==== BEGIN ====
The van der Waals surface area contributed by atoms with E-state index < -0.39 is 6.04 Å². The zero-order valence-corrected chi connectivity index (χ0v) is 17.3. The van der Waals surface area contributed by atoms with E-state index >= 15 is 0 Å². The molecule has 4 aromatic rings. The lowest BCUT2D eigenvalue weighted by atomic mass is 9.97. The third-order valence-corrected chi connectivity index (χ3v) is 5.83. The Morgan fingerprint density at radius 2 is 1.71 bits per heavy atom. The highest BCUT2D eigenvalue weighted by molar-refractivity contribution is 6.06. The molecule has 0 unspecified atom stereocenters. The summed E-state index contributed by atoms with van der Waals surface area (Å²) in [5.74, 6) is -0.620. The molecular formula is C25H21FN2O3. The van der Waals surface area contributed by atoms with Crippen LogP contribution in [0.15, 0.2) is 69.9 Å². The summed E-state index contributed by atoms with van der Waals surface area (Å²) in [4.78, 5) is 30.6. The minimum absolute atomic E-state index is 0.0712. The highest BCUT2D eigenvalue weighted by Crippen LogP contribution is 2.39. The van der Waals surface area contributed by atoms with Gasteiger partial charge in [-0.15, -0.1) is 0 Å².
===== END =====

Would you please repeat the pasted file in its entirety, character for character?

The van der Waals surface area contributed by atoms with E-state index < -0.39 is 6.04 Å². The zero-order valence-corrected chi connectivity index (χ0v) is 17.3. The van der Waals surface area contributed by atoms with E-state index >= 15 is 0 Å². The molecule has 4 aromatic rings. The lowest BCUT2D eigenvalue weighted by atomic mass is 9.97. The third-order valence-corrected chi connectivity index (χ3v) is 5.83. The Morgan fingerprint density at radius 2 is 1.71 bits per heavy atom. The highest BCUT2D eigenvalue weighted by molar-refractivity contribution is 6.06. The molecule has 0 unspecified atom stereocenters. The summed E-state index contributed by atoms with van der Waals surface area (Å²) in [5.74, 6) is -0.620. The molecular formula is C25H21FN2O3. The van der Waals surface area contributed by atoms with Crippen LogP contribution in [0.15, 0.2) is 69.9 Å². The summed E-state index contributed by atoms with van der Waals surface area (Å²) in [4.78, 5) is 30.6. The minimum absolute atomic E-state index is 0.0712. The highest BCUT2D eigenvalue weighted by Crippen LogP contribution is 2.39. The van der Waals surface area contributed by atoms with Gasteiger partial charge in [-0.15, -0.1) is 0 Å².